Beginning in Bangkok

8 04 2013

Tim and I kicked off our Thailand vacation with three days in the country’s capital city. Coming from rural Cambodia, we knew we’d be in for a shock visiting one of the biggest, most international cities in all of Southeast Asia. After all, the metropolitan Bangkok area is home to over 14 million people, which is nearly equivalent to the entire population of Cambodia. However, overwhelmed as we might have been, we loved every minute we spent in Bangkok.

We took a bus from Siem Reap into Bangkok on Tuesday, arriving in the late afternoon. Our bus dropped us off only steps from the city’s Skytrain, an elevated public train system that serves some of the busiest parts of the city. We bought a pair of tickets and hopped on a train heading to Sala Daeng, a stop located just a few blocks from our guesthouse. Riding the Skytrain was amazing. I would recommend that any tourist take it. Not only is it a fast, convenient way to cross neighborhoods, it also provides a gorgeous view of the city that you couldn’t otherwise see. Not to mention the train cars are in great shape and blast much-needed air conditioning throughout the heat of the day.

The view of the city from Lumphini Park

The view of the city from Lumphini Park

The neighborhood we stayed in was a business area, the streets bustling with people on their way to or from the office. On the street were countless food stalls, selling anything from fresh orange juice to curries, pad thai, fried eggs on rice and more, all for under a dollar or two. The number and intensity of the wafting smells was almost paralyzing, with absolutely everything looking and smelling delicious. Clothes vendors filled in any gaps left from the food stalls, and I swooned over the cute sundresses, colorful leggings and practical tops.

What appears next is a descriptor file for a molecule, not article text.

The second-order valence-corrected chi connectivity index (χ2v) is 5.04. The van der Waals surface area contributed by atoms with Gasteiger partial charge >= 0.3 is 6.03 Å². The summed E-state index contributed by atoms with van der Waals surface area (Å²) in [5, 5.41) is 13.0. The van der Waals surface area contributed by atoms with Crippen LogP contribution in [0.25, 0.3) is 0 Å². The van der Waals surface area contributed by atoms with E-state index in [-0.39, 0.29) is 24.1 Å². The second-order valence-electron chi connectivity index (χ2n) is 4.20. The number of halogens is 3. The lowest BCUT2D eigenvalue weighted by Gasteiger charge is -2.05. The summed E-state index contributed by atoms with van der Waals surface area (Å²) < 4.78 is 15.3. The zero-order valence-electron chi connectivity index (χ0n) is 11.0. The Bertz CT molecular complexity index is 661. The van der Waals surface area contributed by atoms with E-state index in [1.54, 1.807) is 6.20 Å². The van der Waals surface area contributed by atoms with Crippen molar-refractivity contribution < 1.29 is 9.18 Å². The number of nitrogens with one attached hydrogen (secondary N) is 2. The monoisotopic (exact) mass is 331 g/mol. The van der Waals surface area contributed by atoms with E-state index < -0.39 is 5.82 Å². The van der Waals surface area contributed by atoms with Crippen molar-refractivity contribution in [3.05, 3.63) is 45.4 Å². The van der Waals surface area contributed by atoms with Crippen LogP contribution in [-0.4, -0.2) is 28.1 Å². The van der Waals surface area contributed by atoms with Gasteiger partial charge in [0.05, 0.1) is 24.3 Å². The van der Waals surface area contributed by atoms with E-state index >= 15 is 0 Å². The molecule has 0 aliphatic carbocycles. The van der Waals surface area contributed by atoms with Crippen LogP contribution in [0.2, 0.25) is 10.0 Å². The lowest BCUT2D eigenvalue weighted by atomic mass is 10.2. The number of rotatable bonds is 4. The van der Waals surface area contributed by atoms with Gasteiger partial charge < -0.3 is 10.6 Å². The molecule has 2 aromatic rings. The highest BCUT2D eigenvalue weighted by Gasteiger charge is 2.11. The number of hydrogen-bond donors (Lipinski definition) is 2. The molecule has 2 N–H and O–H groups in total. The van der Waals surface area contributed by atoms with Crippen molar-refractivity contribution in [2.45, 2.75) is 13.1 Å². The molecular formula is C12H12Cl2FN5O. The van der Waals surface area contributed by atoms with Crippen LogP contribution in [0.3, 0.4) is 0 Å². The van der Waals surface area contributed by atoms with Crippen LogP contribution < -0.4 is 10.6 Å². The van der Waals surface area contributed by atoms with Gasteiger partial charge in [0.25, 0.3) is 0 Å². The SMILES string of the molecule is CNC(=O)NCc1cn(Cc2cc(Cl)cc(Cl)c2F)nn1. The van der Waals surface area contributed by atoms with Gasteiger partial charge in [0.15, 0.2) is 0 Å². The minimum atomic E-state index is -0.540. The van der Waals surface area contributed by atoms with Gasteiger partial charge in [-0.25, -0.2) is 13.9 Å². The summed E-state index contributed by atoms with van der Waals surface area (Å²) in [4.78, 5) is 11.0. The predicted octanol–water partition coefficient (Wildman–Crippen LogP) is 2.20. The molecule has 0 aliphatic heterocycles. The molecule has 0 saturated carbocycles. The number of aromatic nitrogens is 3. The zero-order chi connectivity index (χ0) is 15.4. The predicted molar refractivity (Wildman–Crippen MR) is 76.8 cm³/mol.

One of my favorite things about this area was that it wasn’t particularly touristy, but it was easy to navigate as a tourist anyway. The food was on display so we could see it even if there weren’t English menus. The city was well signed and easy to walk around in. We were never far from public transport either. In fact, the city’s transit system is truly remarkable. In addition to the Skytrain, there’s an underground metro, a network of city buses, and a boat system that runs up and down the river. If one of those doesn’t work, there’s always tuk tuks, taxis or motodops.

Riding a boat up the river

Riding a boat up the river

During our short time in Bangkok, we did a lot of exploring. On our first full day, we took a three-hour food tour led by a friendly and knowledgeable Thai woman, Dao. We visited several small, locally owned restaurants to sample main dishes such as duck, yellow curry, flaked and fried catfish, and green curry with roti. We went to the pastry shop to taste pandan rolls and finished the trip with coconut ice cream. It was the perfect introduction to the city.

Noodle soup in Chinatown

We spent the rest of our time in Bangkok exploring tourist sites and popular shopping centers. I didn’t care much for the main tourists sites, like the Royal Palace and Wat Pho, because of the huge crowds of tourists being herded through lines like cattle. Since Cambodia doesn’t see the same number of tourists as Thailand, you are often free to explore sites at your own pace and usually at no- or low-cost. Because of this, I was a bit turned off from some of Bangkok’s main attractions. Overall though, I loved Bangkok and would happily relocate if given the opportunity. The food, the energy, and the pace of life were a welcomed break from the crawling, sweltering days of Kampong Kdey.

Temple of Dawn

Tim and I are now in the northern city of Chiang Mai. We’ve got one more day here before heading down to the beach for our third stop of the trip.

Katie

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